There are few things better than curling up on the sofa with a chocolate or four, but how does your favourite sweet treat come to be from its humble beginnings as a cocoa bean?
Harvesting and Roasting
We have the tropical cacao tree to thank for cocoa beans, which are cut down from the plant between May and December. The tree’s scientific name is “Theobroma cacao“, which literally translates to “cacao, food of the Gods”. After they’ve been cut down, the beans are popped out and covered in banana leaves – this helps them ferment. Between three and nine days later, they turn dark brown and start giving off that familiar cocoa-y aroma. Mmmmm.
Next up, it’s time to roast the beans, which helps develop their colour, flavour and aroma. A machine then cracks them open, separating the husks from the nibs (the good bit, or “meat” of the bean), in a process called winnowing.
Grinding and Tempering
The nibs are ground down into cocoa mass, which is solid at room temperature. When it’s placed under extreme pressure, it yields two products: cocoa powder and cocoa butter. These are then mixed with sugar and milk powder, before more grinding makes the cocoa bits even finer.
This is followed by conching – a refining process, which gets rid of any unwanted tastes or smells by heating, stirring and adding in flavours. Once the conching is finished, the chocolate is smooth and full of flavour.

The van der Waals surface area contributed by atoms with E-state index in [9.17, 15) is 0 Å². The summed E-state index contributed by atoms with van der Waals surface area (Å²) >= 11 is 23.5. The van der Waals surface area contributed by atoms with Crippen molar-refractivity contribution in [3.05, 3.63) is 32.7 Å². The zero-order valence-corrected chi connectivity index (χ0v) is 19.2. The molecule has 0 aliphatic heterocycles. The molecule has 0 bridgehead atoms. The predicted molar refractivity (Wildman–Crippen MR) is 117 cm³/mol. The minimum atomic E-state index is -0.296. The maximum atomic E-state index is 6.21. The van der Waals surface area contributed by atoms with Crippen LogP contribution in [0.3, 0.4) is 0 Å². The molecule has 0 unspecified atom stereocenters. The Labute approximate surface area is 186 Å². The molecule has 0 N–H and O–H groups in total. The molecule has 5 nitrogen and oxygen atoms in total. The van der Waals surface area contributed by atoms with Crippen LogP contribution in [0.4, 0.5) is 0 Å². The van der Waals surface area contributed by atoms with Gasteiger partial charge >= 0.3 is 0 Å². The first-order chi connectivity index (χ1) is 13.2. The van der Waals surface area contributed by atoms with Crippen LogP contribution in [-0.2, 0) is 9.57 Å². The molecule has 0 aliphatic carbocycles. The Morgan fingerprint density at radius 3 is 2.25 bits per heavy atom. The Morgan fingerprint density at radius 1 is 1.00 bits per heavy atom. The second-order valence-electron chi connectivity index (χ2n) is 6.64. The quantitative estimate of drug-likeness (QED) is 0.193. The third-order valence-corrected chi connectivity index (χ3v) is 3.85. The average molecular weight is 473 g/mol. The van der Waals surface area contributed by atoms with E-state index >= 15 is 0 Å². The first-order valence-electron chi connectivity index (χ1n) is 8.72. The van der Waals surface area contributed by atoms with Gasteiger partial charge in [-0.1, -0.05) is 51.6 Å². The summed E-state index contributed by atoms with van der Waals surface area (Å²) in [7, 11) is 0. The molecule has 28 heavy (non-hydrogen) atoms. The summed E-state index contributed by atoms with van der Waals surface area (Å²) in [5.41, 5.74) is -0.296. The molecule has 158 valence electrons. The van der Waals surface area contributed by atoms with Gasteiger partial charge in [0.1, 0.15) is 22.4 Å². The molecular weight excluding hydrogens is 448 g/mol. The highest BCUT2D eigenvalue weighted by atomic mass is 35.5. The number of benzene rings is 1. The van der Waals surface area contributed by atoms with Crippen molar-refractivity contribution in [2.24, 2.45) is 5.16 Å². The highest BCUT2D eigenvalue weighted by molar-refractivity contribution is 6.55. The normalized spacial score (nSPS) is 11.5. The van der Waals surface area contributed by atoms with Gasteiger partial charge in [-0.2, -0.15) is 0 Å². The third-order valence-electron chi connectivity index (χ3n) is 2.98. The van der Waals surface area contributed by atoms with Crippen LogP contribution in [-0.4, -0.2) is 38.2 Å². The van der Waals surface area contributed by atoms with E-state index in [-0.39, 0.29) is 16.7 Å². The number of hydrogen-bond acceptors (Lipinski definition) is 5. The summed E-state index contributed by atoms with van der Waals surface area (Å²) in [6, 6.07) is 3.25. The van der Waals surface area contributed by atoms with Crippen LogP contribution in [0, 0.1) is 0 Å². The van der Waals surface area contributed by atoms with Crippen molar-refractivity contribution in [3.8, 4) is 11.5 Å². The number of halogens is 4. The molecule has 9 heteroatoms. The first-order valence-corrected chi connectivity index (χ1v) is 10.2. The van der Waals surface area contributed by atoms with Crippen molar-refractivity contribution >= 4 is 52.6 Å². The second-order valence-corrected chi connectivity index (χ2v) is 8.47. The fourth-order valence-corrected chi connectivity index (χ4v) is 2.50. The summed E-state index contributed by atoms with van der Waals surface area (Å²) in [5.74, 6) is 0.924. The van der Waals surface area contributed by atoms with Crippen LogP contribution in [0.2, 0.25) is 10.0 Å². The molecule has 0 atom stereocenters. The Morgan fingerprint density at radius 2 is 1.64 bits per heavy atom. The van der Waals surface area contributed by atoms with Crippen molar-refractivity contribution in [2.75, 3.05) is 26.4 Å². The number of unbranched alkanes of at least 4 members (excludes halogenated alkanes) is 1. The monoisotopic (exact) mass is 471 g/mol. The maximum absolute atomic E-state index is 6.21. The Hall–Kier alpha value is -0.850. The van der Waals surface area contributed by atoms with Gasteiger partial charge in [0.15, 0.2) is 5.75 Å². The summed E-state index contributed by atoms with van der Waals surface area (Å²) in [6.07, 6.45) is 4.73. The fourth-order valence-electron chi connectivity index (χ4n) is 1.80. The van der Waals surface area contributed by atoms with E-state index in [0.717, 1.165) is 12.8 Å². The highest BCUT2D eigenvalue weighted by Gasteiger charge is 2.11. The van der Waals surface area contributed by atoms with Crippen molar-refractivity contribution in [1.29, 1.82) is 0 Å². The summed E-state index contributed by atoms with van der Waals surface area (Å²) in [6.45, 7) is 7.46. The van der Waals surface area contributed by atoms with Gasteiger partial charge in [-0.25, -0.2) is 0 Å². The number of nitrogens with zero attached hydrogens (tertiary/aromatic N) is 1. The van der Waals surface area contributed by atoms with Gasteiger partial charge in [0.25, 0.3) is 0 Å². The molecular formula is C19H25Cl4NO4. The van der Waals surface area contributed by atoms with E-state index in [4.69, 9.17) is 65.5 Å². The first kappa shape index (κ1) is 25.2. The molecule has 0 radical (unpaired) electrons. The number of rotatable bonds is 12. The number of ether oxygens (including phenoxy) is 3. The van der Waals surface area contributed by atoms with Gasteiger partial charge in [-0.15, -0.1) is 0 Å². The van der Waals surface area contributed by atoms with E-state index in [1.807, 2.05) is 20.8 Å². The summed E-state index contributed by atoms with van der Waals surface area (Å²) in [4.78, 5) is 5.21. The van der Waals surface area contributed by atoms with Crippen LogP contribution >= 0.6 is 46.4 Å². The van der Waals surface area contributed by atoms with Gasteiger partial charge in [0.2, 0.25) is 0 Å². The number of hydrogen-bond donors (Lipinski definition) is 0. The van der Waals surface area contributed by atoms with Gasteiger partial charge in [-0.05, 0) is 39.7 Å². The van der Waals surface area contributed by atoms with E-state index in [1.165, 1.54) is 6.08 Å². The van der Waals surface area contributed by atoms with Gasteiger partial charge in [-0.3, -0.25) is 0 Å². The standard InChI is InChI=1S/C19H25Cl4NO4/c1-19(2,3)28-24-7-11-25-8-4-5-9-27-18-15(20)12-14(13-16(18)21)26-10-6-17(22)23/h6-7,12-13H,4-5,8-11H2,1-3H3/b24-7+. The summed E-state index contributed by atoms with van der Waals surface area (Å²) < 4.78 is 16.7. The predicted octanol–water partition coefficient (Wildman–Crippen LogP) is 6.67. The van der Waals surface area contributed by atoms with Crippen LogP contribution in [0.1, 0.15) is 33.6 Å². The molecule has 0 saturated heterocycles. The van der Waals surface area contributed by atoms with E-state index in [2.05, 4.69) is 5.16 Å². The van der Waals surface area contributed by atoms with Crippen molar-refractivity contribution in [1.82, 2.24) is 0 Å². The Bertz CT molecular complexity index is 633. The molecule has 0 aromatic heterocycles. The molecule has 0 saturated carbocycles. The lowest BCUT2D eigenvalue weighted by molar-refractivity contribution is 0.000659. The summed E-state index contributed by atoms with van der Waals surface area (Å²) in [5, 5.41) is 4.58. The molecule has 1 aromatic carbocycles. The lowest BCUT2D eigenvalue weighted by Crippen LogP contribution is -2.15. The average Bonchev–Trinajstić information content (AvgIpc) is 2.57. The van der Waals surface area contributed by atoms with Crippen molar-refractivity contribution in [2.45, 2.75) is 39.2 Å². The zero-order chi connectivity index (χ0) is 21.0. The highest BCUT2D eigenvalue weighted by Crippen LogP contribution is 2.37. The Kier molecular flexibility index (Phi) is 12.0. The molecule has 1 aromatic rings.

The chocolate is then tempered, which requires cooling it from 45 degree Celsius to about 28 degree Celsius, then raising it again to 30 degree Celsius. This is an incredibly important stage of the process, because it crystallises the butter and gives the chocolate its firm, glossy finish.
And there you have it. From humble cocoa bean to landing on your doorstep ready for you to devour – it’s quite the journey.
Fascinating Chocolate Facts
Cocoa beans are a precious commodity – so much so, they’re said to have been used as a form of payment in the Mayan and Aztec times. Some people would even make counterfeit beans out of clay.
And chocolate is no less popular today. It’s Europeans who seem to love choccy the most, with Switzerland, Germany and Ireland consuming more than any other countries. In fact, the Swiss enjoy an average of 19.8lbs – that’s almost 9kgs – of chocolate a year.
The Swiss might be wiser than most, because chocolate has a number of health benefits. It can significantly reduce the risk of heart disease and studies have shown that it can reduce your blood pressure. It’s also good for your mental health, because chocolate actually releases more endorphins in the brain than kissing does. It also speeds up your heart rate faster than a smooch.